My first child was born a couple of years after I founded the society, two others followed, and the oldest is now 15. They are the real project and joy, but I still have a wish to write. I think I finally have a good idea!

More from the HNS

 

Majestic Moors

The North Yorkshire Moors are beautiful at this time of year. The heather is just coming into flower as a carpet of purple spread across the land. Bird lovers can see or hear red grouse, curlew and golden plover.

Meanwhile hikers and dog walkers can enjoy the open expanses as they follow the old paths trodden by the monks of old. However, as sheep roam freely over these vast areas of rare moorland, they must be kept on their leads so that both can live in harmony and mutual respect of farmer and walker.

I refer to Monks’ Trods in many of my stories such as To Love, Honour and ObeyBetrayal of Innocence. After the Norman Conquest the growth of monasteries meant that pathways across country were created to transport goods freely and to keep the monasteries and abbeys in touch. The region has many well preserved ruins: Rievaulx, Fountains, Whitby Abbeys as well as Guisborough and Mount Grace Priory to name a few. These pathways could also be used to take fish directly inland across moor to the dales, which made them excellent routes to be used by locals for the distribution of contraband in the heyday of smuggling in the late eighteenth and early nineteenth century.

Many have since become overgrown. But these flagstone paths still exist in some places. The Quaker’s Causeway, where my photos were taken, runs from Guisborough (the setting of my fictitious market town of Gorebeck) to Commondale. Part of these medieval trods can still be used in this wild and beautiful landscape.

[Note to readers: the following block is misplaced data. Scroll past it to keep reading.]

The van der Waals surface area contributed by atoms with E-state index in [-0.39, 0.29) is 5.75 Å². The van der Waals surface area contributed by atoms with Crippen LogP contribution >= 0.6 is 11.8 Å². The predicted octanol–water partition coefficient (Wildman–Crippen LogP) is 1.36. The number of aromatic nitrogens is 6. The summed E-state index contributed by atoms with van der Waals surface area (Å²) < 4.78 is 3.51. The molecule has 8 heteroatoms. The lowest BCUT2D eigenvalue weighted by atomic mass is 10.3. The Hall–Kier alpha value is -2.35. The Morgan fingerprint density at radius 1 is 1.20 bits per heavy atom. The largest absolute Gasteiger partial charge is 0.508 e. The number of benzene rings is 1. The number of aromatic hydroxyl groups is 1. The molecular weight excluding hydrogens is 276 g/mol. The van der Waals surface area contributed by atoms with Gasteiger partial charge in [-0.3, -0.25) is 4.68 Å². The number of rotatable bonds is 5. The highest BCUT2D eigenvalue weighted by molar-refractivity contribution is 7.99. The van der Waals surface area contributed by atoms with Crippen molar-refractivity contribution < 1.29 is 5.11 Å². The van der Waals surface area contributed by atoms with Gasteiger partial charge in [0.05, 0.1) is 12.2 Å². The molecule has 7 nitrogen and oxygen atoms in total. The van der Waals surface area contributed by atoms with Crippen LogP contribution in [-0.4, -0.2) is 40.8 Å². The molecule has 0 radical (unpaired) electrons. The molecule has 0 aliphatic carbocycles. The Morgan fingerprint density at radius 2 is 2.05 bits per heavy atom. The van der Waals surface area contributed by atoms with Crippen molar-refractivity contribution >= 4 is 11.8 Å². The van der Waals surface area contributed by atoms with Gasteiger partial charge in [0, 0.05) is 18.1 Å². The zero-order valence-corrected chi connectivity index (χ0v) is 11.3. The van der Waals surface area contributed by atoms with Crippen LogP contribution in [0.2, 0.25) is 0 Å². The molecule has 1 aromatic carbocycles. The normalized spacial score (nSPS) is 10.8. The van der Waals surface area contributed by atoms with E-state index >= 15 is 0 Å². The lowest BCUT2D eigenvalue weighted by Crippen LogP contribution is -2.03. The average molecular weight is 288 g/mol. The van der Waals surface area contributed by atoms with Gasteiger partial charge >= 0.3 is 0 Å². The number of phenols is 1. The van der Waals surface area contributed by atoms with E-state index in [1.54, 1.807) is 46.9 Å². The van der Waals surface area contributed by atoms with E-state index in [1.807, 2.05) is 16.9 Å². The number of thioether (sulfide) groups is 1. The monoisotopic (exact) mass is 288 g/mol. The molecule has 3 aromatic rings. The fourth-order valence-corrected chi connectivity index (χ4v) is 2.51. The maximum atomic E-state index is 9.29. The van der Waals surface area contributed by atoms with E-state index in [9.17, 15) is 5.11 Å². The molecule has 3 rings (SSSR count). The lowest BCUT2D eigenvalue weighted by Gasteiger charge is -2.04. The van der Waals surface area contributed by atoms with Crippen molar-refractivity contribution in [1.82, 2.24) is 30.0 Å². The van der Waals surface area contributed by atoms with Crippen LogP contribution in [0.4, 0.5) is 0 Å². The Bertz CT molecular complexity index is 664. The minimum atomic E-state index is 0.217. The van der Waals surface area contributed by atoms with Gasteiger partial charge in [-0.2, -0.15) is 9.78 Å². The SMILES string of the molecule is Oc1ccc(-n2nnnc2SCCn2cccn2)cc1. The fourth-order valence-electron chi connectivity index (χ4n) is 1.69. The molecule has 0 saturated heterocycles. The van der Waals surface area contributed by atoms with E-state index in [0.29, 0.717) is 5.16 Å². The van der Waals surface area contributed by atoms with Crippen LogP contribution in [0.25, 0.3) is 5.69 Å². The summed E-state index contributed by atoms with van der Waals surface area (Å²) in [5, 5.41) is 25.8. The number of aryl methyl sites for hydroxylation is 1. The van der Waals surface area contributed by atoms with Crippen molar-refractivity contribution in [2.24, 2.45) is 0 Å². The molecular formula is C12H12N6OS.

Ripon Cathedral and the Saxon Crypt

I could not leave Ripon without visiting its ancient cathedral. The ancient building has a fascinating history, the oldest part of which still exists. The ancient Saxon crypt of the original church founded by St Wilfred (AD 634-709) not only still exists, but is open to the public for exploration. Accessed via a narrow staircase and a short narrow tunnel, the small rooms are amazingly peaceful.

(By the way, I’m an author, not a professional photographer!)

St Wilfred influenced the decision of the christian church to move away from the Celtic Church and follow the Roman church. The decisive move been made in 664AD at The Synod of Whitby when the calculation of Easter was decided by following the Roman method. He had a fascinating life and survived many life threatening events.

The main building is a delightful mix of Norman and Gothic styles, reflecting the many periods of history it has survived through. Far from feeling like a museum, which provides cold facts for the casual visitor this is a living house of God. When I visited there were Bible readings in progress, yet we were made welcome giving the palace a warm, homely feel. Other activities were in progress at the same time. There is no set fee to pay, but donations are requested and voluntary.

My visit was quite short as I was en-route to a conference but Ripon is certainly a place I would happily revisit as I am sure that I did not explore all its treasures.

Further sources of information:


[Featured image / The Association of English Cathedrals]

Spring Offers!

Spring time has arrived at last and with it the chance to read a selection of my titles at only £0.99/$1.50 each! The selection of titles includes warm love stories set against mixed with adventure, mystery (or  a mixture of both!) set in the beautiful North Yorkshire countryside of the early nineteenth century.